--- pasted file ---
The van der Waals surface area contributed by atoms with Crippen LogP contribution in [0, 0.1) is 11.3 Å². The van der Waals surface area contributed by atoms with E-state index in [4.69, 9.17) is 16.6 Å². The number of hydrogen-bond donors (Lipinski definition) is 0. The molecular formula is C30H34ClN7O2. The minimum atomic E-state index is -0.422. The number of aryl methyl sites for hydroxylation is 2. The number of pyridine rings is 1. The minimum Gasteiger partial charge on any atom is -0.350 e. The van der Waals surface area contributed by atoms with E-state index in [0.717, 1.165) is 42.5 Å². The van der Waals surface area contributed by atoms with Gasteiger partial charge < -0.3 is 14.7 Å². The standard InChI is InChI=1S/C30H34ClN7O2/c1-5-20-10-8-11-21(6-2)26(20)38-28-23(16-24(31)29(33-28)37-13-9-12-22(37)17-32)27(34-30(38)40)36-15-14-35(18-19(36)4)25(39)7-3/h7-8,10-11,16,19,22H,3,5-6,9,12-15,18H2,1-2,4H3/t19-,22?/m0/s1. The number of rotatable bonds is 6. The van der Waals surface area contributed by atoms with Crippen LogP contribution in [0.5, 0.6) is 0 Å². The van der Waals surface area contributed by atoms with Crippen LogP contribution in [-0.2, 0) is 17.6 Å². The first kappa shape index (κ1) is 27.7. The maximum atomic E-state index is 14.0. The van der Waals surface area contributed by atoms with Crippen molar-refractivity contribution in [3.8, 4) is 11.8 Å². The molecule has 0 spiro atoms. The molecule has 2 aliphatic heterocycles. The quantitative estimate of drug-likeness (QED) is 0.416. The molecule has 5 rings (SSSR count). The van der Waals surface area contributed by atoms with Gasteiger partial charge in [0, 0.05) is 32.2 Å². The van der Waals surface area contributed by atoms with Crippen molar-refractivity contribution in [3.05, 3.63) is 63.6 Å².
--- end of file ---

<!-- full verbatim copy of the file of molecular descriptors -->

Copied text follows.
The van der Waals surface area contributed by atoms with Crippen LogP contribution in [0, 0.1) is 11.3 Å². The van der Waals surface area contributed by atoms with E-state index in [4.69, 9.17) is 16.6 Å². The number of hydrogen-bond donors (Lipinski definition) is 0. The molecular formula is C30H34ClN7O2. The minimum atomic E-state index is -0.422. The number of aryl methyl sites for hydroxylation is 2. The number of pyridine rings is 1. The minimum Gasteiger partial charge on any atom is -0.350 e. The van der Waals surface area contributed by atoms with E-state index in [0.717, 1.165) is 42.5 Å². The van der Waals surface area contributed by atoms with Gasteiger partial charge < -0.3 is 14.7 Å². The standard InChI is InChI=1S/C30H34ClN7O2/c1-5-20-10-8-11-21(6-2)26(20)38-28-23(16-24(31)29(33-28)37-13-9-12-22(37)17-32)27(34-30(38)40)36-15-14-35(18-19(36)4)25(39)7-3/h7-8,10-11,16,19,22H,3,5-6,9,12-15,18H2,1-2,4H3/t19-,22?/m0/s1. The number of rotatable bonds is 6. The van der Waals surface area contributed by atoms with Crippen LogP contribution in [0.5, 0.6) is 0 Å². The van der Waals surface area contributed by atoms with Crippen LogP contribution in [-0.2, 0) is 17.6 Å². The first kappa shape index (κ1) is 27.7. The maximum atomic E-state index is 14.0. The van der Waals surface area contributed by atoms with Crippen molar-refractivity contribution in [3.8, 4) is 11.8 Å². The molecule has 0 spiro atoms. The molecule has 2 aliphatic heterocycles. The quantitative estimate of drug-likeness (QED) is 0.416. The molecule has 5 rings (SSSR count). The van der Waals surface area contributed by atoms with Gasteiger partial charge in [0, 0.05) is 32.2 Å². The van der Waals surface area contributed by atoms with Crippen molar-refractivity contribution in [3.05, 3.63) is 63.6 Å².